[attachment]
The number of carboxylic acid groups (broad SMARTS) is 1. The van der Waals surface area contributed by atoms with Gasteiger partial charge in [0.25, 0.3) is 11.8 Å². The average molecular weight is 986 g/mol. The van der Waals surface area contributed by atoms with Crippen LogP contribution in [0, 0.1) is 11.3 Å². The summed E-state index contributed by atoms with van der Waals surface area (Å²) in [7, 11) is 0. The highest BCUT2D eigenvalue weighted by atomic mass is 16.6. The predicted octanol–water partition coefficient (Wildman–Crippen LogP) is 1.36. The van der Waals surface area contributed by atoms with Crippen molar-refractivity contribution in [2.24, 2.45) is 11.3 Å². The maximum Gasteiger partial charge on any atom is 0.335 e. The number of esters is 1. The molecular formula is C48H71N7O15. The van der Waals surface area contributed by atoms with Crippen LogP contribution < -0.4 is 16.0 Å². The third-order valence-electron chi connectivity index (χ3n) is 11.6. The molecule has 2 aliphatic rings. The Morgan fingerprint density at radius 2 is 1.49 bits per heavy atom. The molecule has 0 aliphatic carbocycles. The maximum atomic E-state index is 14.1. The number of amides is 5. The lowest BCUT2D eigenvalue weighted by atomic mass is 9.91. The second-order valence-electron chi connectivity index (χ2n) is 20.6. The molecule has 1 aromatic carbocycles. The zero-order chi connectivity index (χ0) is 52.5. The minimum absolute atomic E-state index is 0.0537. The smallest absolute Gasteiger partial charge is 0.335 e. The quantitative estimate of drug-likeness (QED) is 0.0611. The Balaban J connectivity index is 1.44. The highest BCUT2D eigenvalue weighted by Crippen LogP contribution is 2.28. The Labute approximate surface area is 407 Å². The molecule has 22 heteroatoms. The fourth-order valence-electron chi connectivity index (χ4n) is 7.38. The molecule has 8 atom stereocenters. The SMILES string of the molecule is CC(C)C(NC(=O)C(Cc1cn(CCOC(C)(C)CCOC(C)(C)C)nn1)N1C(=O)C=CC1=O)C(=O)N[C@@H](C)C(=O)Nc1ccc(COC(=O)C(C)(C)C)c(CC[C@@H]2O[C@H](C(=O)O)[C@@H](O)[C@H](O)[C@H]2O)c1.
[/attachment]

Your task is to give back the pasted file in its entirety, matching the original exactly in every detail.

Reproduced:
The number of carboxylic acid groups (broad SMARTS) is 1. The van der Waals surface area contributed by atoms with Gasteiger partial charge in [0.25, 0.3) is 11.8 Å². The average molecular weight is 986 g/mol. The van der Waals surface area contributed by atoms with Crippen LogP contribution in [0, 0.1) is 11.3 Å². The summed E-state index contributed by atoms with van der Waals surface area (Å²) in [7, 11) is 0. The highest BCUT2D eigenvalue weighted by atomic mass is 16.6. The predicted octanol–water partition coefficient (Wildman–Crippen LogP) is 1.36. The van der Waals surface area contributed by atoms with Crippen molar-refractivity contribution in [2.24, 2.45) is 11.3 Å². The maximum Gasteiger partial charge on any atom is 0.335 e. The number of esters is 1. The molecular formula is C48H71N7O15. The van der Waals surface area contributed by atoms with Crippen LogP contribution < -0.4 is 16.0 Å². The third-order valence-electron chi connectivity index (χ3n) is 11.6. The molecule has 2 aliphatic rings. The Morgan fingerprint density at radius 2 is 1.49 bits per heavy atom. The molecule has 0 aliphatic carbocycles. The maximum atomic E-state index is 14.1. The number of amides is 5. The lowest BCUT2D eigenvalue weighted by atomic mass is 9.91. The second-order valence-electron chi connectivity index (χ2n) is 20.6. The molecule has 1 aromatic carbocycles. The zero-order chi connectivity index (χ0) is 52.5. The minimum absolute atomic E-state index is 0.0537. The smallest absolute Gasteiger partial charge is 0.335 e. The quantitative estimate of drug-likeness (QED) is 0.0611. The Balaban J connectivity index is 1.44. The highest BCUT2D eigenvalue weighted by Crippen LogP contribution is 2.28. The Labute approximate surface area is 407 Å². The molecule has 22 heteroatoms. The fourth-order valence-electron chi connectivity index (χ4n) is 7.38. The molecule has 8 atom stereocenters. The SMILES string of the molecule is CC(C)C(NC(=O)C(Cc1cn(CCOC(C)(C)CCOC(C)(C)C)nn1)N1C(=O)C=CC1=O)C(=O)N[C@@H](C)C(=O)Nc1ccc(COC(=O)C(C)(C)C)c(CC[C@@H]2O[C@H](C(=O)O)[C@@H](O)[C@H](O)[C@H]2O)c1.